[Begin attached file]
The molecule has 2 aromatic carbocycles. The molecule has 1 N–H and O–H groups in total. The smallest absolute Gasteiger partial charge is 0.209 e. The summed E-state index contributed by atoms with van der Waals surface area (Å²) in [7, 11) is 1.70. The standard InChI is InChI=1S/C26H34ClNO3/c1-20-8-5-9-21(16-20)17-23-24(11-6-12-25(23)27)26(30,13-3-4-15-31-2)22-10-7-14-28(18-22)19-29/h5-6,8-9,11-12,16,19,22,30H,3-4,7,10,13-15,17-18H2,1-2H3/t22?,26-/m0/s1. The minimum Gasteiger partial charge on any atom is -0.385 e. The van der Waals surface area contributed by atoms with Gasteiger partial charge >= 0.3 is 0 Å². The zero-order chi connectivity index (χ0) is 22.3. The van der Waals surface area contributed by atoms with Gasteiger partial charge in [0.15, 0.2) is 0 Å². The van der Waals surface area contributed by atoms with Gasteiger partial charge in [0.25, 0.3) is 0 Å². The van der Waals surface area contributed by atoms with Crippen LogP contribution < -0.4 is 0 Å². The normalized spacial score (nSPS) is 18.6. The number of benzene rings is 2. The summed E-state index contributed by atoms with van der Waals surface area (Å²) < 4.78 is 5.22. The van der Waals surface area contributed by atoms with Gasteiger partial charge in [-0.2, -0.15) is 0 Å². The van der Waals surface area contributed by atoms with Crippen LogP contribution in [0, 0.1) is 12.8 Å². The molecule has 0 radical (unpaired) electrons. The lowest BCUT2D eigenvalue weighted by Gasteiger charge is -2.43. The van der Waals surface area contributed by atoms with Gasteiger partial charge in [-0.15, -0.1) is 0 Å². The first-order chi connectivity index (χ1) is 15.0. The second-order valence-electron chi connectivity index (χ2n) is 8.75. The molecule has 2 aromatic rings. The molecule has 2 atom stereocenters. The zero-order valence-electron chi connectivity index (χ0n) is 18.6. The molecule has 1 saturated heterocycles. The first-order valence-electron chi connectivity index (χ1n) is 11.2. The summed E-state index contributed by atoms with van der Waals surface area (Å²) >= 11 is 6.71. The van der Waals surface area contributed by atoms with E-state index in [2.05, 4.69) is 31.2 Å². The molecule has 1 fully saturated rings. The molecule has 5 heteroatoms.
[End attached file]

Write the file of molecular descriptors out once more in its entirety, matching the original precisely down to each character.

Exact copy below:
The molecule has 2 aromatic carbocycles. The molecule has 1 N–H and O–H groups in total. The smallest absolute Gasteiger partial charge is 0.209 e. The summed E-state index contributed by atoms with van der Waals surface area (Å²) in [7, 11) is 1.70. The standard InChI is InChI=1S/C26H34ClNO3/c1-20-8-5-9-21(16-20)17-23-24(11-6-12-25(23)27)26(30,13-3-4-15-31-2)22-10-7-14-28(18-22)19-29/h5-6,8-9,11-12,16,19,22,30H,3-4,7,10,13-15,17-18H2,1-2H3/t22?,26-/m0/s1. The minimum Gasteiger partial charge on any atom is -0.385 e. The van der Waals surface area contributed by atoms with Gasteiger partial charge >= 0.3 is 0 Å². The zero-order chi connectivity index (χ0) is 22.3. The van der Waals surface area contributed by atoms with Gasteiger partial charge in [0.15, 0.2) is 0 Å². The van der Waals surface area contributed by atoms with Gasteiger partial charge in [0.25, 0.3) is 0 Å². The van der Waals surface area contributed by atoms with Crippen LogP contribution < -0.4 is 0 Å². The normalized spacial score (nSPS) is 18.6. The number of benzene rings is 2. The summed E-state index contributed by atoms with van der Waals surface area (Å²) < 4.78 is 5.22. The van der Waals surface area contributed by atoms with Gasteiger partial charge in [-0.2, -0.15) is 0 Å². The van der Waals surface area contributed by atoms with Crippen LogP contribution in [0, 0.1) is 12.8 Å². The molecule has 0 radical (unpaired) electrons. The lowest BCUT2D eigenvalue weighted by Gasteiger charge is -2.43. The van der Waals surface area contributed by atoms with Gasteiger partial charge in [-0.15, -0.1) is 0 Å². The first-order chi connectivity index (χ1) is 15.0. The second-order valence-electron chi connectivity index (χ2n) is 8.75. The molecule has 2 aromatic rings. The molecule has 2 atom stereocenters. The zero-order valence-electron chi connectivity index (χ0n) is 18.6. The molecule has 1 saturated heterocycles. The first-order valence-electron chi connectivity index (χ1n) is 11.2. The summed E-state index contributed by atoms with van der Waals surface area (Å²) >= 11 is 6.71. The van der Waals surface area contributed by atoms with E-state index in [2.05, 4.69) is 31.2 Å². The molecule has 1 fully saturated rings. The molecule has 5 heteroatoms.